Cows, racecars … and now pianos?

March 18, 2008
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Ever since the Chicago cows appeared in 1999, city marketers and arts folks have been trying to find attention-getting gimmicks to boost awareness of their towns’ coolness. Many of these—including our very own artist-decorated race cars—have been reactive rather than innovative.

In Birmingham, England, though, something interesting is happening on the streets right now—spontaneous music. Seemingly out of nowhere, 15 pianos have appeared and are being played by anyone who feels like taking a seat on their benches.

The project—according to a story at guardian.com—is the brainchild of Luke Jerram, an artist previously responsible for putting an orchestra in hot air balloons for a morning serenade.

To my ears, the “Play Me, I’m Your’s” project (which ends on Easter) is a truly great idea—one that should open our minds to our own, unique possibilities here in Indy.

Your thoughts?
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  • I was working for City of Chicago in the city-sponsored tourist organization called Downtown Thursday Night. It sounded like a ridiculous idea but impacted millions of dollars and helped fund the Millenium Park, which is totally awesome in its awesomeness.

    I actually contracted to deliver blank white cows to some of the artists. Imagine the looks I got driving around lost in the suburbs with a big white fiberglass cow in the back of my S10.

    Any effort, even if it is reactive, is better than nothing.
  • I like the idea of public pianos. I imagine they would get pretty banged up, so if I owned a piano, I wouldn't want to lend mine for the project. Also, they would have to be placed in places that were protected from the weather.

    But I like the idea.

    As for boosting awareness of our town's coolness...hmm. I think coolness comes from something other than decorations and props.

    But (laughing) I am probably the least cool individual I know, so I am probably not the person to ask about coolness communication at the community level.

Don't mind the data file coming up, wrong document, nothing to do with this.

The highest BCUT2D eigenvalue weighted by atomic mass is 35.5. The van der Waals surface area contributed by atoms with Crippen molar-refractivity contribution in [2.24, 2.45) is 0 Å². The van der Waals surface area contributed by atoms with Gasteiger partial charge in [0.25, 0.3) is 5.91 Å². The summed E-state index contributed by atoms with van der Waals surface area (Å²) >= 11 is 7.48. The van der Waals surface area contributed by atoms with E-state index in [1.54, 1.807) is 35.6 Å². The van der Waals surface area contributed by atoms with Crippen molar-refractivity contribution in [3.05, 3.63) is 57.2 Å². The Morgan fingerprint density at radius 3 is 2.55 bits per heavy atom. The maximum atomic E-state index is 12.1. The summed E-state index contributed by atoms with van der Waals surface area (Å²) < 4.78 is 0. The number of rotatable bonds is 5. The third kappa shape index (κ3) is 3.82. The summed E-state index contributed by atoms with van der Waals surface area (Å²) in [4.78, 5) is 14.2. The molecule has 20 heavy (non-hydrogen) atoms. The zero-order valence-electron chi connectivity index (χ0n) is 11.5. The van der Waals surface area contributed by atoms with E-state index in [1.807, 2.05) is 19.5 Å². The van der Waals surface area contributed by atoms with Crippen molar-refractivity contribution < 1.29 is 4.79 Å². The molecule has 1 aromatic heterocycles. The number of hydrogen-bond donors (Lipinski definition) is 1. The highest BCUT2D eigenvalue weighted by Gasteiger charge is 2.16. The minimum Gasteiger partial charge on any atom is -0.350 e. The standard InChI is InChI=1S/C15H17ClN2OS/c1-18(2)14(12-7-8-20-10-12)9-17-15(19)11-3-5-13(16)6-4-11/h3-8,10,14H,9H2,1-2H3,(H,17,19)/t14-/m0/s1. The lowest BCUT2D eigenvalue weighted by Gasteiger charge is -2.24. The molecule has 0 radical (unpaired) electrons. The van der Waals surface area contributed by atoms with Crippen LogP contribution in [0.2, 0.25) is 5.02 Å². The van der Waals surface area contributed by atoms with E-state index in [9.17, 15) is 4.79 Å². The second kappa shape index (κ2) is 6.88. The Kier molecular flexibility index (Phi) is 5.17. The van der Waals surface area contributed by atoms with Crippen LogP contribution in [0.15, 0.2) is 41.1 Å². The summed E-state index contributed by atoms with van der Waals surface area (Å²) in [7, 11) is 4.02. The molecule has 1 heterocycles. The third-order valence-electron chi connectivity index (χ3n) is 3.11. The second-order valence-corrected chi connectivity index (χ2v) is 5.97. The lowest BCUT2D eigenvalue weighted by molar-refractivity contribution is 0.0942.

I would have to percolate on this some more.

    Hope Baugh
    www.IndyTheatreHabit.com
  • I actually lived in England for awhile, and it was common to have 'steel drum' groups playing 'live' near Birmingham shopping centres. Having public piano's or percussion instruments as a promotion would be fantastic! It would be a great way to entice sales/lessons at local music stores and spark energetic activity. Local dining establishments would likely benefit from spontaneous attractions also.
  • Millennium Park is a vastly over-rated attraction. It's an example of what I call the self-reinforcing nature of big cities. Namely, it gets extra kudos just for being in downtown Chicago and being hyper-expensive. (It was, among other things, a financial and construction boondoggle far worse than the Central Library expansion in Indy). If this were located in a city like Indy, it wouldn't get half the cred and press it's gotten in Chicago. (There are some parts I really like, however, such as the trellis overtop the lawn for the band shell).

    Also, Chicago did not invent the cows exhibit. They copied it from a European city, somewhere in Switzerland, I believe, but won't swear to it. The fact that everyone believes this was a Chicago thing is yet another example of what I'm talking about.
  • Urbanophile,
    You are correct. The cows thing was done in Zurich a year earlier.
    I don't think we would have seen as many American variations if it wasn't for the Chicago exhibition.
    --Lou
  • Hold on a second Urbanophile! If you think for one second that Chicago is the kind of town that tolerates corruption, over charges, and boondogglery allow me to put that to idea to rest right now...

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  1. Of what value is selling alcoholic beverages to State Fair patrons when there are many families with children attending. Is this the message we want to give children attending and participating in the Fair, another venue with alooholic consumption onsite. Is this to promote beer and wine production in the state which are great for the breweries and wineries, but where does this end up 10-15 years from now, lots more drinkers for the alcoholic contents. If these drinks are so important, why not remove the alcohol content and the flavor and drink itself similar to soft drinks would be the novelty, not the alcoholic content and its affects on the drinker. There is no social or material benefit from drinking alcoholic beverages, mostly people want to get slightly or highly drunk.

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